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For some people, winter is the season that is the most difficult. For many who suffer from depression, spring is their nemesis. (Hence “April is the cruellest month”?)

For me, it’s fall. I’m almost always struck with nostalgia, and a desire to go somewhere — anywhere — other than where I am. Even living in a city I love as much as I do Madrid, I find that my feet are getting itchy.

Where would I go? Good question… being as close as I am to North Africa, a Bowlesian interlude is one possibility, assuming that it is still possible to live as they did way back when. Or perhaps to the Central Coast of California, where the summer gloom should have loosened its grip by now. Looking back at the photos I shot when I lived there, there is certainly plenty to recommend. All of these were taken around this time of year…

Little Sur river at Andrew Molera State Park.

Little Sur river at Andrew Molera State Park.

November sunset at Santa Cruz Beach Boardwalk.

November sunset at Santa Cruz Beach Boardwalk.

Point Lobos whaling station

Point Lobos whaling station

Giant kelp at Lover's Point beach

Giant kelp at Lover’s Point beach

Pseu at Une Femme d’un Certain Age invited us to share our brooches today, and I’m pleased that amid the pre-Thanksgiving running around, I managed to remember!

When I got out the brooches that I have with me (a lot of my jewelry is still in the States), I realized that I haven’t worn them as often as I used to, as indicated by the fact that I needed to polish them before I took their pictures! After I finished the photo shoot, I left a few out to remind me to wear them more.

You’ll notice that they are all silver. One of my Rubi-nesses is that I only wear silver jewelry, and preferably artist-made or ethnic in origin. I have a few gold pieces, somewhere, I think, but I haven’t worn them in decades.

My brooch-iest brooch is this seed bead mosaic stunner by Mary Kanda. I wear it often in the winter with my purple and black, and it makes me happy every time I put it on.

A biggie! I usually wear this one way up on my shoulder so it doesn’t droop.

I collect jewelry made by the Southwest tribes — Navajo, Zuni, and Hopi — and I’m fortunate to have inherited some lovely pieces, as well as receiving them from family members who share my obsession and are happy to enable me!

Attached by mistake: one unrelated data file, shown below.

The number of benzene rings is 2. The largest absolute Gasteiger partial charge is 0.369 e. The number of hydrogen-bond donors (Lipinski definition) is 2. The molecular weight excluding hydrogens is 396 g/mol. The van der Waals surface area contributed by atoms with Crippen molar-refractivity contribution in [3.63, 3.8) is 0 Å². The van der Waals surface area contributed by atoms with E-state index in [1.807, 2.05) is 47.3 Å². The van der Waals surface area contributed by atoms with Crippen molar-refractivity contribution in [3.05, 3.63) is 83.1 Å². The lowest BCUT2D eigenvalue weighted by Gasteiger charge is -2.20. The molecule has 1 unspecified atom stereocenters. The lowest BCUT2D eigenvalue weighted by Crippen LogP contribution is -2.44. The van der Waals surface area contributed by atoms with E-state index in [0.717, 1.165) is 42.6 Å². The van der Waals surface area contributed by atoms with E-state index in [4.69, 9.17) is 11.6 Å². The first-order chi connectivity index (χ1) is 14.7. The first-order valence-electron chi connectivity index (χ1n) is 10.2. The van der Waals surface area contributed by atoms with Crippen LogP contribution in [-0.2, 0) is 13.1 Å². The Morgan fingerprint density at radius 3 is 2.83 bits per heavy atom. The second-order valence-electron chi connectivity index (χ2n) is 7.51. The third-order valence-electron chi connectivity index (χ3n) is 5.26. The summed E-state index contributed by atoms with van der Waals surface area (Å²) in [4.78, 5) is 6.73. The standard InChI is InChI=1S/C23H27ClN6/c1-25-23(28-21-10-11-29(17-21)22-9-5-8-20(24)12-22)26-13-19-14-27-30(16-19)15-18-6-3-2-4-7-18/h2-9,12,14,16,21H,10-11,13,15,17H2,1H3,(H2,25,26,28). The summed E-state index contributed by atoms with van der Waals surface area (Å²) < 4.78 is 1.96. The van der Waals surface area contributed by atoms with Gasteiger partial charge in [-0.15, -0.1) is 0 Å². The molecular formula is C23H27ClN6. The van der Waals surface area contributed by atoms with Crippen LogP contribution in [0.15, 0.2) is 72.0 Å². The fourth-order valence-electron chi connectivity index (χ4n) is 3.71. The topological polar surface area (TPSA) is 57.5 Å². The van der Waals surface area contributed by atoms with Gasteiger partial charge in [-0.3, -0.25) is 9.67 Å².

From top left, clockwise: Hopi overlay butterfly, Zuni inlay roadrunner and butterfly, Navajo wagonwheel, bear paw fetish, and thunderbird (formerly an earring, until its mate was lost). All but the Hopi butterfly were gifts or inherited.

My paternal grandmother’s initials were FNL, but she never went by her first name. My initials are RNL — I’m named for her, in the middle. I figure that 2/3 is close enough for jazz and government work.

Not sure how old these are, but the GM in question was born in 1906.

An assortment of silver pins/brooches (What’s the dividing line? the size? I should know that!), most of them gifted to me. The top three (sheep, scallop, and cat) are by Newport, RI, jeweler Jim Breakell — that is, I think the cat is. His work is very popular in my family! The Celtic cross came back from Scotland as a gift from the other blonde sibling, and the jagged sun I bought one rainy week in Seattle.

These usually hang out a few at a time on a beret or lapel.

Thanks, Pseu, for this fun group project — it was a treat to see so many of these “old friends” again, and I’ll be sure to get them out more.

 

It’s chilly, rainy, and dark in Madrid these days — time for boots, woolies, and the like. So I decided to get the rest of my cold weather clothes in order, and that included washing a number of my scarves (yes, I hand wash my silk scarves — it’s cheaper than dry cleaning, and since I don’t own any Hermes, not at all intimidating).

Mmmmm, silk!

Here are four from my friend Peggy at iro design, drying in the bathroom. Aren’t the colors beautiful? They made me happy every time I, um, visited them. And now they’re clean and in the scarf drawer, waiting for me. Bliss.

The giant ceramic baby would have come with me from Barcelona and would be in my living room even as we speak!

Cute as a button and no college fund required!

This past weekend, I went to the movies — and ended up totally delighted by a film that I hadn’t even heard about before the movie-going plan was made.

It’s called Le Havre, and it’s by Finnish director Aki Kaurismäki. You can find a synopsis here, but I don’t think any synopsis could really do it justice. It’s a film that’s unclassifiable. I loved the story, the characters, and especially the visuals  — many of the interior shots have the feel of Edward Hopper paintings. While the setting is on the down-and-out side of the title city, the film is suffused with love and humanity, both within the story and from the director to his characters.

I don’t want to break the spell it still has on me by over-analyzing here, but take my word for it — find it and see it. You’ll be enchanted.

"We are not kidding! Don't even think about falling down here."

Another London image…

I realized that I didn’t tell you about the wonderful book that sparked yesterday’s photo. (I commented about it over at Pseu’s place, but, um. Duh.)

It’s called The Practice of Contemplative Photography: Seeing the World with Fresh Eyes, by Andy Karr and Michael Wood. I’ve thumbed through it — it’s going to London, too — and already I’m so inspired!

I’ll be sharing some of my photos with you here as I go along — and if you feel inspired to pick the book up and begin the practice, please share your images, too!

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